For Bob Morris, a 35-year-old businessman from Fort Wayne, the political is deeply personal. As he explains his priorities for national change, he comes back repeatedly to his own family and his businesses.
As he considers the staggering deficits and accumulating national debt of the federal government, he compares it to “the way the Bob Morris family personally balances our budget. If we spend a dollar we don't have here at the Morris household, we could lose everything we cherish, everything we love,” he said.
Morris has run for office before, but mostly he has concentrated on running his businesses, which range from a seasonal fireworks shop to a chain of health-food stores. How to make ends meet when there was a $1.4 trillion gap between federal revenue and spending in fiscal year 2009, with a $1.2 trillion deficit forecast this year?
Morris grants that at this point, he doesn't know exactly how to bridge that gap, but he said the most crucial point is to get to work on the deficit soon.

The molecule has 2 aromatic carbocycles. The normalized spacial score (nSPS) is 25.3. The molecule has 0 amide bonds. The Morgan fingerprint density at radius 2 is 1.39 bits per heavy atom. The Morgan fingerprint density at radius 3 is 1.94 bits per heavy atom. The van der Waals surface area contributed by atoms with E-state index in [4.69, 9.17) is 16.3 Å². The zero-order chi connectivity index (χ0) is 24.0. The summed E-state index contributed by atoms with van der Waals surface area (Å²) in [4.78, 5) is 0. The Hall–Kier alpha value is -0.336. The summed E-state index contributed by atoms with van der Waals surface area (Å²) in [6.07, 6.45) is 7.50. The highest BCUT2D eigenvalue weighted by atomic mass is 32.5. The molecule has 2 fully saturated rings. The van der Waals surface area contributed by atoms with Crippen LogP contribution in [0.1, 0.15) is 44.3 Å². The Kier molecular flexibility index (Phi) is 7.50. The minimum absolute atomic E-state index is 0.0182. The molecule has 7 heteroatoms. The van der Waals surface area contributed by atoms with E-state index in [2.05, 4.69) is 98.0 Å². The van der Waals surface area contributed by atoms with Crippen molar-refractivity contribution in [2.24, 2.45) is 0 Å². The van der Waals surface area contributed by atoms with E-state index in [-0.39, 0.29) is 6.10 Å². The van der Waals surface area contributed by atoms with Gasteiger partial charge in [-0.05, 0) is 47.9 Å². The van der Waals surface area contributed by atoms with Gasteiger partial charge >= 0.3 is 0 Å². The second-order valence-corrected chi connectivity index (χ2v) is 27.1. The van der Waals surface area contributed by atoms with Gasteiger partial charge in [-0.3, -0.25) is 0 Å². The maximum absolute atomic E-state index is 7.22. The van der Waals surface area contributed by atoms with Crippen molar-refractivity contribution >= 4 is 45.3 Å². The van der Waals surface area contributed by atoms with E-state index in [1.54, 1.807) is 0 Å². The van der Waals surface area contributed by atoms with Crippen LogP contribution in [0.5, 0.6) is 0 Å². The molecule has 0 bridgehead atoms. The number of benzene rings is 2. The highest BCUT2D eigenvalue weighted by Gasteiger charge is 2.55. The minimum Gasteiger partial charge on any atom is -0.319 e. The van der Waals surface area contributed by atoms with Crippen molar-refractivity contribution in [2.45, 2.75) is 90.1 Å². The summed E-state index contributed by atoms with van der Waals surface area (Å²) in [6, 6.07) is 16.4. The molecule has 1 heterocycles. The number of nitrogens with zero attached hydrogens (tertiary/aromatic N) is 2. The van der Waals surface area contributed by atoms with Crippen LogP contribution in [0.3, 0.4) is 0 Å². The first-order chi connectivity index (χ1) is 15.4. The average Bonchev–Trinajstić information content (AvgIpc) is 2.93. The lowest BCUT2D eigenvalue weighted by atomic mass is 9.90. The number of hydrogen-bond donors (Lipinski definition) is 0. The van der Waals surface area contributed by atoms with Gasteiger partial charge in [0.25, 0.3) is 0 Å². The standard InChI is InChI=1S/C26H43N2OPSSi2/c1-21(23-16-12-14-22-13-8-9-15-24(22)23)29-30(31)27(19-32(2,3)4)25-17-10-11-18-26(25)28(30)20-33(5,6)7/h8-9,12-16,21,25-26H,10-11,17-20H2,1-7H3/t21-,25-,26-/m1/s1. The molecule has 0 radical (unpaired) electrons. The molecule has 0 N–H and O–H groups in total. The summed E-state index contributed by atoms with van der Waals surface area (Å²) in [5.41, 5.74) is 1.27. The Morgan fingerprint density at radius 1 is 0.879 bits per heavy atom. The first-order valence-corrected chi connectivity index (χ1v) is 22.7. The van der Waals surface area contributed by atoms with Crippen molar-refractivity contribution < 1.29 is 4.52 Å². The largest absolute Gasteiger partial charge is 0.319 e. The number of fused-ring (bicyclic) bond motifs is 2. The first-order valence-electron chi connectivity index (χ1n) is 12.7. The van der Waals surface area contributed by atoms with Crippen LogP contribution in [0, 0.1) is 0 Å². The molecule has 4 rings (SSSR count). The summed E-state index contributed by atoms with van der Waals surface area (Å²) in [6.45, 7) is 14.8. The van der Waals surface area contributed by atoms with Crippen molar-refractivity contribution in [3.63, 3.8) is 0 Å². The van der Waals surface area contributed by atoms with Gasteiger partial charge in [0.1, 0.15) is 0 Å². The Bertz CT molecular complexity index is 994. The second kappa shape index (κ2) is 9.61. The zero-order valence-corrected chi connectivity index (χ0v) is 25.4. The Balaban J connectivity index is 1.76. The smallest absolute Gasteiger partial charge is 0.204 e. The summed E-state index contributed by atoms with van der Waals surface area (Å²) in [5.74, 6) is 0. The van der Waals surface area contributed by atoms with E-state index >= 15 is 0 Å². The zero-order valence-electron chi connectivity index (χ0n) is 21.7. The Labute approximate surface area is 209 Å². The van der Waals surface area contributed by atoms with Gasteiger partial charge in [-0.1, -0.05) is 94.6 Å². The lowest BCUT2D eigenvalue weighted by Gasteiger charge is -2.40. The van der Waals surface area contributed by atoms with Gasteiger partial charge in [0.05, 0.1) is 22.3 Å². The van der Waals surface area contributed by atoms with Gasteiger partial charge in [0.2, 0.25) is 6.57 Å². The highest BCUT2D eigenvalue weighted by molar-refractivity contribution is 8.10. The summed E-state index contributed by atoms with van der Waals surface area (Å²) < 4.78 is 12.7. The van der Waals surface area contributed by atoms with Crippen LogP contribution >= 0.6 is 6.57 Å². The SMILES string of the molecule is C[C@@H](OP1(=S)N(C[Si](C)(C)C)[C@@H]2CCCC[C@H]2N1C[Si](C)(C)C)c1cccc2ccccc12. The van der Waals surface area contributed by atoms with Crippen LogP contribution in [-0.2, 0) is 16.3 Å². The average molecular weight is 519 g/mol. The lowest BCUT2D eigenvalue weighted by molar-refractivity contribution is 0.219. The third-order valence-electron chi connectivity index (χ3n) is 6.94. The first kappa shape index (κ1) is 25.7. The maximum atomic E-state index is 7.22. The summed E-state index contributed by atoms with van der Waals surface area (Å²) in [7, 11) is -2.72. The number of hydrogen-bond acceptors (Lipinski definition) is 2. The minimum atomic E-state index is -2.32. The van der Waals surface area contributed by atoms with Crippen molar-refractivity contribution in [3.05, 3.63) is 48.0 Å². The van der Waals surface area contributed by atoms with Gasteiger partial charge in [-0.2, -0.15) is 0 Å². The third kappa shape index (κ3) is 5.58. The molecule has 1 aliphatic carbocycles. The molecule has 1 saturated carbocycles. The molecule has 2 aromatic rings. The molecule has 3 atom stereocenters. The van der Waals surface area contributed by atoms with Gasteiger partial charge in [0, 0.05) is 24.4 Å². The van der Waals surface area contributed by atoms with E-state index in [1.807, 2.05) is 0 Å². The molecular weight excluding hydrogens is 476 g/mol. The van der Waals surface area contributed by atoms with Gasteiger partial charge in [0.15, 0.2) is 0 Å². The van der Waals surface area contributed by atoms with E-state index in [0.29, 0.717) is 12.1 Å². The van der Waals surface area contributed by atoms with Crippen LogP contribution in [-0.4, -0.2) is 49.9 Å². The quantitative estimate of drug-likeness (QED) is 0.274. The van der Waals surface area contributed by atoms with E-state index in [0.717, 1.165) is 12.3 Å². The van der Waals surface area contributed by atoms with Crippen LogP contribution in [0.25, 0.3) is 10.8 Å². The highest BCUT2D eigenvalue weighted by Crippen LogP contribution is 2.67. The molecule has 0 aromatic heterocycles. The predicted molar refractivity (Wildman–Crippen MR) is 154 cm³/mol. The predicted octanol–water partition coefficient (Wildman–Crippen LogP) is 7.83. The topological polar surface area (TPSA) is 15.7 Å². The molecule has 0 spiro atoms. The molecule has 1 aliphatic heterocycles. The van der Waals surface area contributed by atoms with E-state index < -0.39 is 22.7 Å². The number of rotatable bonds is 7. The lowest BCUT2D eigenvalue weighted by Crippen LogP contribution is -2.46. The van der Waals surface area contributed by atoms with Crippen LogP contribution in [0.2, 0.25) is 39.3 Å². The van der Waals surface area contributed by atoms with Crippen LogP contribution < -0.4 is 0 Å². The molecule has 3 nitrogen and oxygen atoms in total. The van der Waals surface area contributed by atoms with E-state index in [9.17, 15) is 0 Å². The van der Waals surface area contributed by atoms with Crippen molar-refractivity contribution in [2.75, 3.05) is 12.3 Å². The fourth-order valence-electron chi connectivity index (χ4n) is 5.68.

He said some spending can't be cut, especially for national defense and, to the degree the federal government is involved, public safety. And he opposes any increase in taxes to contribute to balancing the budget.
However, the urgency of cutting spending ought to motivate lawmakers to question programs that have long gone unquestioned. Morris offered an example: unemployment insurance. “Nothing in our Constitution says we have to pay a man when he is unemployed,” Morris said, noting that stopping unemployment payments would save billions.